In this spirit, I will be posting a series of 4 thought-pieces on tribalism over the next couple of weeks. My goal is to offer a set of resources from the Christian tradition which I believe might help us—whether you are Christian or not—to understand tribes and tribalism more deeply and provide constructive ways forward for thinking through the pitfalls and opportunities that belonging to a tribe presents.
A bit about my own approach. I come to this question as a Christian and as a historian of early Christianity. Therefore, I am deeply interested in reading the Christian scriptures and letting them read our own cultural moment. I am convinced that the Christian tradition, understood and applied wisely, offers rich resources for understanding and navigating our tribal age. What follows, then, will involve the close reading of early Christian texts and engaging with the insights of Christian thinkers, past and present. I also draw heavily on the work of social psychologist Jonathan Haidt, who has probably done more than anyone else in the Anglophone world to understand and diagnose the tribalism of contemporary Western societies.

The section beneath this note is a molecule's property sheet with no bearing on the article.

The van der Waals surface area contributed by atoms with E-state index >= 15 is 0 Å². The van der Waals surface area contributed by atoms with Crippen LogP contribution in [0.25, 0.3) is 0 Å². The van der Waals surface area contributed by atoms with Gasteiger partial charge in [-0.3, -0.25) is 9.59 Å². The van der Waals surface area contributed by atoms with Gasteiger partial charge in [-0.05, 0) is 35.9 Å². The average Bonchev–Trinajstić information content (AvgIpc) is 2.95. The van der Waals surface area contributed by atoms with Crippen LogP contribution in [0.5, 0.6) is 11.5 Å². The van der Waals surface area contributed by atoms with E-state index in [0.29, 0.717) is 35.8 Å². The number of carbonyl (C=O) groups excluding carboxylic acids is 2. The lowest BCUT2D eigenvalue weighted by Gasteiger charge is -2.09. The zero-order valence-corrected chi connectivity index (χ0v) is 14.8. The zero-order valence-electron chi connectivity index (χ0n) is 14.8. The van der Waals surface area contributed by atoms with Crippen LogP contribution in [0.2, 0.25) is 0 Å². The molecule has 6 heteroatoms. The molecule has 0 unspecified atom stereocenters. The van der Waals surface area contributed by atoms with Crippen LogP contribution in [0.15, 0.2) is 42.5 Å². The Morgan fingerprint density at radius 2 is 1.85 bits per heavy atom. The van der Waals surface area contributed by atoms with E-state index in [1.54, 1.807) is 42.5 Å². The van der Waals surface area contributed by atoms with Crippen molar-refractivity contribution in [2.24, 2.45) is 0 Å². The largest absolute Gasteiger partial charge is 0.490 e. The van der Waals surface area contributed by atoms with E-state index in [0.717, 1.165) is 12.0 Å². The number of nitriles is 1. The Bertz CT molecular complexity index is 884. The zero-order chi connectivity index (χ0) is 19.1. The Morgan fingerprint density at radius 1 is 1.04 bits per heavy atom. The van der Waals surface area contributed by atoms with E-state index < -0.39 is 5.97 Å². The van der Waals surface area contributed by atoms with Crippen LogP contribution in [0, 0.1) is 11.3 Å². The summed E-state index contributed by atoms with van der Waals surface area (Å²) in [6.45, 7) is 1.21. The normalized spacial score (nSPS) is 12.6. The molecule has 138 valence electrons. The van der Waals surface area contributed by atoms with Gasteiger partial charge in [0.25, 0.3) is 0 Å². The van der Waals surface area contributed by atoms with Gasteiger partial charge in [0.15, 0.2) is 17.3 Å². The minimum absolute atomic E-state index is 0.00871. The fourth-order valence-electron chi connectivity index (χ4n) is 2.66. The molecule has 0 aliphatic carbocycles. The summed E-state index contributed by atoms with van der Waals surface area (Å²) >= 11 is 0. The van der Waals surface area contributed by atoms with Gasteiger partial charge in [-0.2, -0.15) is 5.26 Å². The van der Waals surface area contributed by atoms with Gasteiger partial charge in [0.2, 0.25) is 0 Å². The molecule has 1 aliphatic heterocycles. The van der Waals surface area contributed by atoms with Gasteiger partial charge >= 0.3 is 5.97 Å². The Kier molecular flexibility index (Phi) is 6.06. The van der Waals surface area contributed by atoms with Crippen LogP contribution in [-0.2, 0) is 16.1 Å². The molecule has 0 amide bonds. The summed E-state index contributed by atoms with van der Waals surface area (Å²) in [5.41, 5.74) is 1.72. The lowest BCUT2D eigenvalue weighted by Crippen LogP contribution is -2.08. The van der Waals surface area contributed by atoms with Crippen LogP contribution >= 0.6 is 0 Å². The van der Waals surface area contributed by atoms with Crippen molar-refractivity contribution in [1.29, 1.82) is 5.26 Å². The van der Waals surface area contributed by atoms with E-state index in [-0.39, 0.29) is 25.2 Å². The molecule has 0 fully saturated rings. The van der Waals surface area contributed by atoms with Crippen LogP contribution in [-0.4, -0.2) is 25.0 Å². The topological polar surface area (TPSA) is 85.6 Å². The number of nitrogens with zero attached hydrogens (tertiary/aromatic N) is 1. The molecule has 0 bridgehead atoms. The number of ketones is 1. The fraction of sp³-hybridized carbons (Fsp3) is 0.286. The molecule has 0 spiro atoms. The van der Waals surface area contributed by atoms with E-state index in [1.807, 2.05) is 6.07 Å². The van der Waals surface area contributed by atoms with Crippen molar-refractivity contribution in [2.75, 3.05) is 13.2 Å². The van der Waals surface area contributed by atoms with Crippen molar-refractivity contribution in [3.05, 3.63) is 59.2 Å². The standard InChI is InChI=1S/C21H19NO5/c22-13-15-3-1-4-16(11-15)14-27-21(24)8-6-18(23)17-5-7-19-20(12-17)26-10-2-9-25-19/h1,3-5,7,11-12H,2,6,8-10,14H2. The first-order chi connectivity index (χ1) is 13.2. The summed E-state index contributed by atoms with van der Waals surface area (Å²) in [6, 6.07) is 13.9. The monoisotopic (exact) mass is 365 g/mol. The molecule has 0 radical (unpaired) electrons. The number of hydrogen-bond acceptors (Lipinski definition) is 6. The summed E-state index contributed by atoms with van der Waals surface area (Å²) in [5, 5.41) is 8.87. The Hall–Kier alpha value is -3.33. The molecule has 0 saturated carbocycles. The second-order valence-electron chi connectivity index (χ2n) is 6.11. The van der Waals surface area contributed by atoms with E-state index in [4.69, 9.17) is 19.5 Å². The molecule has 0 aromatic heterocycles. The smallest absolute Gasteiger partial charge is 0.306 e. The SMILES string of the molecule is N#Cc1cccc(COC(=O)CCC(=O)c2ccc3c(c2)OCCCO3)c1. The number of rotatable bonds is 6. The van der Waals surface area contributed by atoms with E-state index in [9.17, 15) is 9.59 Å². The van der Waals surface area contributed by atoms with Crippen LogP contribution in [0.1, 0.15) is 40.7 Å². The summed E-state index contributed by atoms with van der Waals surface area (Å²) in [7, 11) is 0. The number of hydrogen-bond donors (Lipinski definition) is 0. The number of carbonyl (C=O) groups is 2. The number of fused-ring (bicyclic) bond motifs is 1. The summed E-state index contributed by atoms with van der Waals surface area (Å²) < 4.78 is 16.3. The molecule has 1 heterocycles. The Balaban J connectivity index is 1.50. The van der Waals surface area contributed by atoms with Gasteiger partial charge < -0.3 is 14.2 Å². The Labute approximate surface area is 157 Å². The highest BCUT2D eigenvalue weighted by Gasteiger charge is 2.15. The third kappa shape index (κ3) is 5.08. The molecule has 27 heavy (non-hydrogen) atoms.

My aim is broadly twofold:
1. I wish to rehabilitate the concept of the tribe as a site of meaning and belonging which each of us inhabits
2. I move against tribalism—the inclinations, practices and habits we adopt through which we seek a kind of salvation in something bigger than ourselves and erect walls of hostility that barricade us from those different from ourselves.